Wages Not All That’s at Stake for Part-Time Market Basket Workers

Protesters holding "Arthur T" signs picket outside a Market Basket Supermarket job fair in Andover, Mass., Monday, Aug. 4, 2014. –Elise Amendola/AP

News that part-time workers would see their hours significantly cut next week—in most cases to zero—obviously comes at a financial cost to Market Basket’s workforce. No hours means no pay for a major portion of the grocery chain’s employees.

While the move to cut hours does not amount to a layoff, and while co-CEO Felicia Thornton emphasized in a statement that part-timer hours will return should business operations return to normal, there’s a chance part-time workers could be losing out on more than their weekly wages.

One of the most commonly cited employee perks at the company is a profit sharing plan, through which the company puts a percentage of employees’ annual income into investments. In recent years, that number is said to have been about 15 percent. The retirement plan requires no employee contribution and is considered extremely generous. Perks like profit sharing are pointed to as the reason why employees have been so loyal to former CEO Arthur T. Demoulas.


Profit sharing is made available not just to full-time workers, but also to part-time employees, with a contribution made on their behalf each year if they work at least 1,000 hours, according to multiple sources at the company. That works out to a little less than 20 hours per week.

Should part-time employees see hours diminish for several weeks—the likelihood of which would probably depend on how long the employee protests, customer boycott, and boardroom dramatics over a sale of the company play out—they may find it difficult to recoup the hours needed to receive profit sharing benefits in 2014.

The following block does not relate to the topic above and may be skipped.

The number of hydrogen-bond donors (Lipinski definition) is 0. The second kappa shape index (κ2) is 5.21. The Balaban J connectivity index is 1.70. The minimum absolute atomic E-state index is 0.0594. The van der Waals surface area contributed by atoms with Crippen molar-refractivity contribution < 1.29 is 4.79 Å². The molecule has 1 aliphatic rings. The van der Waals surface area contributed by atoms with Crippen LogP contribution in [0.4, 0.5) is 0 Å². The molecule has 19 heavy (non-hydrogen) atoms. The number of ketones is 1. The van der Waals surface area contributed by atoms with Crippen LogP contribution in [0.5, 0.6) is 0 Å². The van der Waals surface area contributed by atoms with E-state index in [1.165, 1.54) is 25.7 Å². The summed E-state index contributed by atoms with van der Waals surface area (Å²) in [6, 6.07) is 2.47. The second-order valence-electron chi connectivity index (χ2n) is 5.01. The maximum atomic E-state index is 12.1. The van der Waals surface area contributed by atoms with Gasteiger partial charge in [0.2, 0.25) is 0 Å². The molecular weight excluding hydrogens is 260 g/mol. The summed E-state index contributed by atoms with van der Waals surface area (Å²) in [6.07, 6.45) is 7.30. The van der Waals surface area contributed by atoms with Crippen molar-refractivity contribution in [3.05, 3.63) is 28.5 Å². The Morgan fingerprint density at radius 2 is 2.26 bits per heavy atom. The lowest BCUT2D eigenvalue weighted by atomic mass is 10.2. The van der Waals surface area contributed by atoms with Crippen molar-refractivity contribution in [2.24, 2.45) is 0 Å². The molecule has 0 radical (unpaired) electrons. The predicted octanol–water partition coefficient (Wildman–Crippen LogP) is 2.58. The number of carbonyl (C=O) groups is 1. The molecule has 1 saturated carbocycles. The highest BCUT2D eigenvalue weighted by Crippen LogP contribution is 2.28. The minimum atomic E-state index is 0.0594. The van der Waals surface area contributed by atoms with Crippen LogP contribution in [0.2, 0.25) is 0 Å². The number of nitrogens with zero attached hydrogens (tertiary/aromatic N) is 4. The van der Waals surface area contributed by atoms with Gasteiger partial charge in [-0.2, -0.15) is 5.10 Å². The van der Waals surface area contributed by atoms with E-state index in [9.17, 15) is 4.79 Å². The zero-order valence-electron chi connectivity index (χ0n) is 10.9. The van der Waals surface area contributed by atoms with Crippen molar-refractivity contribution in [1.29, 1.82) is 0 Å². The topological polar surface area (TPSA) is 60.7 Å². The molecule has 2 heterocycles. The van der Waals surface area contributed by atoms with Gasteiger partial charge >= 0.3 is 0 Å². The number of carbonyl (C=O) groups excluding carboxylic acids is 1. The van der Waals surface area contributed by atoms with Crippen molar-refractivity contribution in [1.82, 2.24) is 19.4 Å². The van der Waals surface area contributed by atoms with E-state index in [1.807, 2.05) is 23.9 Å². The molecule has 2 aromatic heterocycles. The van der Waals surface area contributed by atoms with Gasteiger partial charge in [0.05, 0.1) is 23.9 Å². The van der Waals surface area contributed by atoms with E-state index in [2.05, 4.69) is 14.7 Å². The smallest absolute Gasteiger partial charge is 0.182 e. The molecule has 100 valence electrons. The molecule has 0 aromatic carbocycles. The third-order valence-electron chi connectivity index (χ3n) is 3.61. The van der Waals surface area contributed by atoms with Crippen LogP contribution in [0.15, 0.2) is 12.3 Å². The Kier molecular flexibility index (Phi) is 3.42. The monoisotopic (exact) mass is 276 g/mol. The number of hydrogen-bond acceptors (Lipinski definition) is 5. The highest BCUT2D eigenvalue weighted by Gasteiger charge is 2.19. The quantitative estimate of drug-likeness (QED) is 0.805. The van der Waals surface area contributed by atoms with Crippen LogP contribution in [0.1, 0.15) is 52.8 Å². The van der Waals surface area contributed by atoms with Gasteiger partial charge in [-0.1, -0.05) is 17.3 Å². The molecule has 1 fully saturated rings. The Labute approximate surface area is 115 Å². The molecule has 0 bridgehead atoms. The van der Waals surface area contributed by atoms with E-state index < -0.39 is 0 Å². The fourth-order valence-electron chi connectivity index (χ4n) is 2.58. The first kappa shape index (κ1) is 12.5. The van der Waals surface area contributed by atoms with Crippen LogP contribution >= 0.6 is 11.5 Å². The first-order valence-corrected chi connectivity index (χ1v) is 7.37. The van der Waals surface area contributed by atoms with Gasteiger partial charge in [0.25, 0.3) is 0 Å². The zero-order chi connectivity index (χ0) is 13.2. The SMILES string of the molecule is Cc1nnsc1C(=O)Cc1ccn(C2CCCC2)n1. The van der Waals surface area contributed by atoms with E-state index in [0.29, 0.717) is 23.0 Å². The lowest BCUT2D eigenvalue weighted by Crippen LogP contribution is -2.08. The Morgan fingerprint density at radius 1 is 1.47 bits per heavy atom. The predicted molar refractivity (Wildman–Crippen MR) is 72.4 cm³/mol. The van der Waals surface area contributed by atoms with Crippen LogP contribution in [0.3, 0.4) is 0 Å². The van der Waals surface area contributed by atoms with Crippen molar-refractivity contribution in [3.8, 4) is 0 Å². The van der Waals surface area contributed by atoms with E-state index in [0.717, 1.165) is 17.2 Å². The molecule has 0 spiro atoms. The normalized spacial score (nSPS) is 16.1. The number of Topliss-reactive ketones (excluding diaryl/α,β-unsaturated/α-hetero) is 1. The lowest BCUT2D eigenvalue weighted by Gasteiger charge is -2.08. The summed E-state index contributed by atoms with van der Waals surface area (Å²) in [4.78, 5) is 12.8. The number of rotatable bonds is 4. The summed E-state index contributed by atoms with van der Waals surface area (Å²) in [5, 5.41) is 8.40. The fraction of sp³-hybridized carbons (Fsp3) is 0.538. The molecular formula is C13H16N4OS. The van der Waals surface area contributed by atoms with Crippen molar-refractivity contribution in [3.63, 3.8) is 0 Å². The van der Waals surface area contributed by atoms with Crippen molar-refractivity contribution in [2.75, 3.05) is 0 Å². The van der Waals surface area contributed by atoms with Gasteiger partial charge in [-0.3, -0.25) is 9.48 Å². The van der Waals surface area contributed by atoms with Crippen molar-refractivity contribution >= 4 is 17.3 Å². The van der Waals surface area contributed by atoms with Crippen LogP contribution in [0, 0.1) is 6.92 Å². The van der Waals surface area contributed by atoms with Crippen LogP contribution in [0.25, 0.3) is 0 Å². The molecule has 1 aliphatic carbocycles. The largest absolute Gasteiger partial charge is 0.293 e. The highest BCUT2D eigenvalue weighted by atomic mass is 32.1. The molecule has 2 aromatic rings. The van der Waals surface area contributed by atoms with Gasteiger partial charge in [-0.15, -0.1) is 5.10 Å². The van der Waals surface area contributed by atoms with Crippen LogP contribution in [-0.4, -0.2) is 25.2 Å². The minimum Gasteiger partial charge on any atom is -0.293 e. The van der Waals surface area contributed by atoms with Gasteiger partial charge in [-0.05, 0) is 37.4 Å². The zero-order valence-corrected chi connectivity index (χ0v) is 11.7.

Though the profit sharing plan functionally works as a company-funded retirement plan, its premise presumably requires profits. A profitable 2014 at Market Basket is likely in threat at this point given the massive losses it has taken every day since the ongoing strife began in July. Asked how profit sharing has worked in years without profits at Market Basket, former district manager Tom Trainor, a four-decade veteran of the company before he was fired earlier this summer, said: “I don’t know. It’s never happened.’’

Fixing a scenario in which part-time workers lose out on the benefit would need to come from whoever is running the company at the end of the year. Company action around the profit sharing plan wouldn’t be entirely unprecedented. Market Basket made a major contribution to the plan after the financial crisis put a big dent in it a few years back, an action taken by Arthur T. Demoulas.


A question to current Market Basket management about how the benefit would be handled for part-time workers who miss the 1,000 hour threshold in 2014 was answered with the following response from a spokesperson: “The solution would be for store directors to receive deliveries, stock the shelves, and encourage customers to return.’’

Check out more Boston.com coverage of the Market Basket saga.

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